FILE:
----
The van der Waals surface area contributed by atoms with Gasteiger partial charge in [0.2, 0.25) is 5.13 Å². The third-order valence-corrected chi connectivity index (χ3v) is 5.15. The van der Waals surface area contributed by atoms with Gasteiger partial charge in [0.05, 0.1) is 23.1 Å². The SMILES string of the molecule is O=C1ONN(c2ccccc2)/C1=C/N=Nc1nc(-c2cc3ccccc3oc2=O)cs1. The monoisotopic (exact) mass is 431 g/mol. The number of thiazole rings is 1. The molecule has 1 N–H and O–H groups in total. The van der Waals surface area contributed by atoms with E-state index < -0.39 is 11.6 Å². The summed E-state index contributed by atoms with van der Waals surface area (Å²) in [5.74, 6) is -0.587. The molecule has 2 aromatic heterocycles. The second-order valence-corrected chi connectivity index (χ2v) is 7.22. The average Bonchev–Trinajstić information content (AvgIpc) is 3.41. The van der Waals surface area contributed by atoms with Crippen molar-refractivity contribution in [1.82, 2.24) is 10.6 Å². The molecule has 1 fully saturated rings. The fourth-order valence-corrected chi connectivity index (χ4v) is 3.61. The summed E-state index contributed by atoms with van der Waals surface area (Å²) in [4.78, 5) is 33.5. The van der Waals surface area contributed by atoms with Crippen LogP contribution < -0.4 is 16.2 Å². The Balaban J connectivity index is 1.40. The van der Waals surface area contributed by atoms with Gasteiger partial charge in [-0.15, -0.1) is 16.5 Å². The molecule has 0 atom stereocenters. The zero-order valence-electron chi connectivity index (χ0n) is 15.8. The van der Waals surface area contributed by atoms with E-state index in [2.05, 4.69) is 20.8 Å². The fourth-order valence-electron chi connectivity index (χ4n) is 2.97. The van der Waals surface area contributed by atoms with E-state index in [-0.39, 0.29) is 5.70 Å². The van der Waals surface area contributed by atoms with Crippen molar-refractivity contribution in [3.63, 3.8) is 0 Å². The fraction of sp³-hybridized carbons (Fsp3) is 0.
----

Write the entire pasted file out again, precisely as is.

The van der Waals surface area contributed by atoms with Gasteiger partial charge in [0.2, 0.25) is 5.13 Å². The third-order valence-corrected chi connectivity index (χ3v) is 5.15. The van der Waals surface area contributed by atoms with Gasteiger partial charge in [0.05, 0.1) is 23.1 Å². The SMILES string of the molecule is O=C1ONN(c2ccccc2)/C1=C/N=Nc1nc(-c2cc3ccccc3oc2=O)cs1. The monoisotopic (exact) mass is 431 g/mol. The number of thiazole rings is 1. The molecule has 1 N–H and O–H groups in total. The van der Waals surface area contributed by atoms with E-state index < -0.39 is 11.6 Å². The summed E-state index contributed by atoms with van der Waals surface area (Å²) in [5.74, 6) is -0.587. The molecule has 2 aromatic heterocycles. The second-order valence-corrected chi connectivity index (χ2v) is 7.22. The average Bonchev–Trinajstić information content (AvgIpc) is 3.41. The van der Waals surface area contributed by atoms with Crippen molar-refractivity contribution in [1.82, 2.24) is 10.6 Å². The molecule has 1 fully saturated rings. The fourth-order valence-corrected chi connectivity index (χ4v) is 3.61. The summed E-state index contributed by atoms with van der Waals surface area (Å²) in [4.78, 5) is 33.5. The van der Waals surface area contributed by atoms with Crippen LogP contribution < -0.4 is 16.2 Å². The Balaban J connectivity index is 1.40. The van der Waals surface area contributed by atoms with Gasteiger partial charge in [-0.15, -0.1) is 16.5 Å². The molecule has 0 atom stereocenters. The zero-order valence-electron chi connectivity index (χ0n) is 15.8. The van der Waals surface area contributed by atoms with E-state index in [2.05, 4.69) is 20.8 Å². The fourth-order valence-electron chi connectivity index (χ4n) is 2.97. The van der Waals surface area contributed by atoms with E-state index in [-0.39, 0.29) is 5.70 Å². The van der Waals surface area contributed by atoms with Crippen molar-refractivity contribution in [3.63, 3.8) is 0 Å². The fraction of sp³-hybridized carbons (Fsp3) is 0.